As restrictions on travel continue to ease worldwide (we all hope), planning a bareboat getaway of friends and family will be a great socially distanced vacation. For those in colder climes, bareboating is a chance to find warm water and palms blowing in tropical breezes. For others, bareboating can be an escape from local waters.
Bareboating means that the boat is supplied sans captain or crew. The bareboater handles everything, including anchoring, cooking and planning the itinerary. In terms of dollars and cents, a bareboat charter competes favorably with a vacation at a good resort hotel, especially when all those shoreside extras such as resort fees and room service are factored into the cost equation. Aboard a bareboat, all meals come with a view, as do watery delights such as snorkeling on coral reefs or exploring sandy beaches.
Like everything, a bareboat charter is going to be what boaters make of it. I know people who have gone off to exotic locales with incredible scenery and then returned complaining about high humidity. On the other hand, I enjoyed a delightful charter in Scotland where wind and rain were the one constant. My memories are of a warm cabin with friends and of shrugging off my foulies by the roaring fire in a pub. Those who get the most out of bareboating are those who are flexible, willing to adjust their plans, and believe the important thing is to enjoy the journey.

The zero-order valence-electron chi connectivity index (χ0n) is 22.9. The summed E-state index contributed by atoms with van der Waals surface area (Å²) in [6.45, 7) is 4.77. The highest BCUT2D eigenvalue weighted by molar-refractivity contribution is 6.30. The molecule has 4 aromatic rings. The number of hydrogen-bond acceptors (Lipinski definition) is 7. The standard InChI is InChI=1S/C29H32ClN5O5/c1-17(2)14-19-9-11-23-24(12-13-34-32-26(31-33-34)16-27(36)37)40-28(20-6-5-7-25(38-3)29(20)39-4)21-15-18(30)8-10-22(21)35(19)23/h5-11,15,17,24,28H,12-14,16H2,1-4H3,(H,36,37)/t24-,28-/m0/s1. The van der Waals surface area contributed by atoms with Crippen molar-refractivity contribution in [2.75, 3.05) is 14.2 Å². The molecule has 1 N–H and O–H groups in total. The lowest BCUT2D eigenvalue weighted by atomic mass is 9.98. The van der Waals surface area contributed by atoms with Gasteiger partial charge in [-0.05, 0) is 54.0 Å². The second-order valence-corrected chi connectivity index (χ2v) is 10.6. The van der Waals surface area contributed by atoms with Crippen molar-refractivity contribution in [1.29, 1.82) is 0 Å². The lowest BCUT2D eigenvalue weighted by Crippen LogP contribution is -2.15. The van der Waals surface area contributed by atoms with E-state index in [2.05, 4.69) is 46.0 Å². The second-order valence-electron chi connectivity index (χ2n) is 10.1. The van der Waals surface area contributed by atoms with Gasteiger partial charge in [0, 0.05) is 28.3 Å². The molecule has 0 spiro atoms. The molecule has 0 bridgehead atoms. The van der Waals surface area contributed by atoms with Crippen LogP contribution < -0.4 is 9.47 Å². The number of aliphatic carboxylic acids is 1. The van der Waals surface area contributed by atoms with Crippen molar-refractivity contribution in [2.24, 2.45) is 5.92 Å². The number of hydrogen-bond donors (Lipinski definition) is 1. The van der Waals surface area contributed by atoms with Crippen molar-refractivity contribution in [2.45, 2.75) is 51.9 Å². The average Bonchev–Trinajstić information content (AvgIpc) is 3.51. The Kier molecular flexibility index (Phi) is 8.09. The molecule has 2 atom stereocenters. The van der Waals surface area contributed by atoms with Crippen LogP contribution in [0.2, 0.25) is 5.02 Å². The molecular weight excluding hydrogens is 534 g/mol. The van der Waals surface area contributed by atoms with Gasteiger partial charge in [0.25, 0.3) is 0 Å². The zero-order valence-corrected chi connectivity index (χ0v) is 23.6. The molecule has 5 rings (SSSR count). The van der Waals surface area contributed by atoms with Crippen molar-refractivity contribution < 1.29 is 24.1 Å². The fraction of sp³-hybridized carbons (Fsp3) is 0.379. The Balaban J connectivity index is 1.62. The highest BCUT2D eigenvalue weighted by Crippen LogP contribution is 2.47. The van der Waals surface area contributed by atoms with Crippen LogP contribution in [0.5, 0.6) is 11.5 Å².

Relatively benign areas to try bareboating are in the British Virgin Islands, the Bahamas and the San Juan Islands. These locations have protected waters, short runs between harbors, well-marked aids to navigation and predictable weather forecasting. Skip the swirling Hebrides off Scotland until some miles are under the hull, and remember that foreign waters mean unfamiliar navigation aids as well as foreign languages.
Location should also be dictated by the time of year, as well as the desired cruising climate. Winter eliminates much of Europe and parts of North America, while the midsummer Caribbean can be downright steamy. The Pacific Northwest is temperate in summer, cool in spring and fall, and wet in winter.
For the experienced helmsman, everything is explained during a comprehensive pre-charter briefing that used to be done entirely at the bareboat hub, but that is now becoming a social-distancing-friendly hybrid of at-home learning and in-person checkout. When clients leave the dock, they have a good understanding of the boat, its systems, and everything from hazards to restaurants on local charts.
And for clients who need a little more help to feel comfortable, Ian Pedersen of The Moorings says, “If desired, we offer a friendly skipper at no charge for a half day to provide one-on-one instruction to familiarize yourself with your yacht or brush up on your skills.”
A skipper can also stay aboard for the duration, and this can be a good thing. The skipper will take one of the staterooms and will need to be fed, but clients will save on the cost of an insurance waiver for damage. The skipper also knows the best anchorages, beaches, reefs for snorkeling and small bistros.